With 2018 just around the corner, we’ve been looking ahead with the team of visual experts at Adobe Stock. Together, we’ve been tracing the visual dialogue from around the globe, from all manner of galleries and art shows, brand campaigns, and Adobe’s own stock archive, to collate a list of the most significant visual trends to watch out for through 2018
Photographers, filmmakers, designers and all kinds of creative professionals all need to keep an eye on current trends as well as keeping an eye on what next big trend might be.
Brenda Milis, Principal of Creative Services and Visual Trends at Adobe told PhotoBite: “As an artist, especially, it’s easy to feel isolated in your work. Trends can give you confidence, and data, about where interest is growing and why.For artists and brands alike, trends are a critical tool. They’re about more than what people are enjoying or fascinated by at the moment. They’re a look at where we are as a culture, and as a world, so you can really understand what makes an image resonate.”
Here’s the first glance at our predictions for 2018:
Silence and Solitude
As we head into the new year, we’ve turned our focus on the value of renewal and reflection. In our world of constant digital information, research suggests that silence is one of the least appreciated tools in any productive activity. But the perpetual hum of the everyday barrage of visual information only serves to intensify our hunger for solitude.
The Fluid Self
The very idea of identity is shifting, and artists are working to represent the new ways we understand ourselves. “Identity is so much less permanent and stable than it used to be,” Brenda explains. “Just consider the fact that Facebook has 71 gender options now. There are endless permutations of individual identity. A few years ago, people were talking about race or ethnicity, then body type, abilities, and age. Now we’re looking at the fluid self; identity as a vast and ever-changing range of ideas that should all be celebrated.”
Travel and tech are making the world a smaller place, turning us into one interconnected, global village. People are prioritising exploration and experiences over material possessions, blurring the lines between business and adventure when they travel for work, and exposing a desire for real experiences. Brands are trying to keep up, hoping to reach customers as both local and global citizens.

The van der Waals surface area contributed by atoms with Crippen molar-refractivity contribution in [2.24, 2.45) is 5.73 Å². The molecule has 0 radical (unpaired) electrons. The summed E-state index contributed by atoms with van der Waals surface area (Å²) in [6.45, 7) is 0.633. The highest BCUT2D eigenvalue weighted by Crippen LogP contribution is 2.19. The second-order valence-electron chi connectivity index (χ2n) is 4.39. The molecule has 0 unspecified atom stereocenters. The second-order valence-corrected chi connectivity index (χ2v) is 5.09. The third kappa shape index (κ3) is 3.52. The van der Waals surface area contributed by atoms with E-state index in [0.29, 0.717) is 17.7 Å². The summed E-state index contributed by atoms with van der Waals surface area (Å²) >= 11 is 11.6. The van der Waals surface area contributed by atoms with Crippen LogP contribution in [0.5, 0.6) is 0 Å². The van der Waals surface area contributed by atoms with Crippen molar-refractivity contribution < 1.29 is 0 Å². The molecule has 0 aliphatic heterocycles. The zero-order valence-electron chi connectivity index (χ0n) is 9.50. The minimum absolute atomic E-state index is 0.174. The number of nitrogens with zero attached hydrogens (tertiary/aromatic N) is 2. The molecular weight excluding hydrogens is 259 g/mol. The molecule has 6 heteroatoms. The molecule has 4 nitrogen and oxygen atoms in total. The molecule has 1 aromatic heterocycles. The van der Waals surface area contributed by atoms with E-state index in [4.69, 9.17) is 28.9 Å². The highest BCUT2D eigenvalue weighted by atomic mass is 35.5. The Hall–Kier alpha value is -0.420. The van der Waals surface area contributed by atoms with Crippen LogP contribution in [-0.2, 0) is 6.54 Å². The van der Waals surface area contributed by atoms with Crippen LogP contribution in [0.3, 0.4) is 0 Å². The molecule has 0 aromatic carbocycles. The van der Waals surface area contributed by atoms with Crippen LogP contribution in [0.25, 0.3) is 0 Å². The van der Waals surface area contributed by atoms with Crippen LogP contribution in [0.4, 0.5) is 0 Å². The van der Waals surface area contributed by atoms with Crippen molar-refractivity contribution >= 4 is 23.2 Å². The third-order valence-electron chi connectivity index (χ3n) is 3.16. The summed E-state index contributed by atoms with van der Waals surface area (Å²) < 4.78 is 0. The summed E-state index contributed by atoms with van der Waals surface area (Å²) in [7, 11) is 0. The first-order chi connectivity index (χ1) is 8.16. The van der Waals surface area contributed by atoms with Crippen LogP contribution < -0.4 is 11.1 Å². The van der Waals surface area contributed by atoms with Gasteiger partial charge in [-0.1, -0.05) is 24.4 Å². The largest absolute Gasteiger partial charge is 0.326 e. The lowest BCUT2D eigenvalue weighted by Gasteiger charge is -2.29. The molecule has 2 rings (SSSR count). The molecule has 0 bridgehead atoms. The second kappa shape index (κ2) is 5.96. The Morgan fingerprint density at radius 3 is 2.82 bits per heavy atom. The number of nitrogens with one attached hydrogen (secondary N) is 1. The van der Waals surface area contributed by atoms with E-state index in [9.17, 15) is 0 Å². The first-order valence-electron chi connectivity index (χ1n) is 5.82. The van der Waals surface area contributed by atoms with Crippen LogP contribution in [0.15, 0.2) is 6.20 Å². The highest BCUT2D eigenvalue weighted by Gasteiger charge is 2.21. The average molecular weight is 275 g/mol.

Unsettled moments always leave their mark on the art world. “We’re living in a time when there’s so much uncertainty, so much is in flux. Many people are becoming politically active, but there’s also a type of creativity that envisions escape,” explains Brenda. “We’re seeing idealised, alternate worlds and they’re lush, tropical, almost utopic. There’s a reverence for the natural world, but with an intensity, an almost psychedelic twist. These artists are asking us to consider what is beautiful, and what is alive.”
History and Memory
In unpredictable times, we look to the past for grounding and meaning. A growing group of artists and brands draw inspiration from classic art, work to preserve and celebrate what’s precious from the past, and build bridges between older techniques and modern technologies.
Touch and Tactility
Our days are increasingly formed by screens and devices rather than real-world interactions. “To make up for this loss, we’re seeing an incredible push from artists toward literal connection, actual touch, and being in the same room with someone,” says Brenda. “It’s everywhere, think of the trend toward woven footwear. It’s an invitation for a sensory experience. People are responding to anything that has to do with direct touch. In the visual world, it’s all about showing connections, whether it’s through images with richer textures, or people looking directly into the camera to establish a bold, personal moment with the viewer.”
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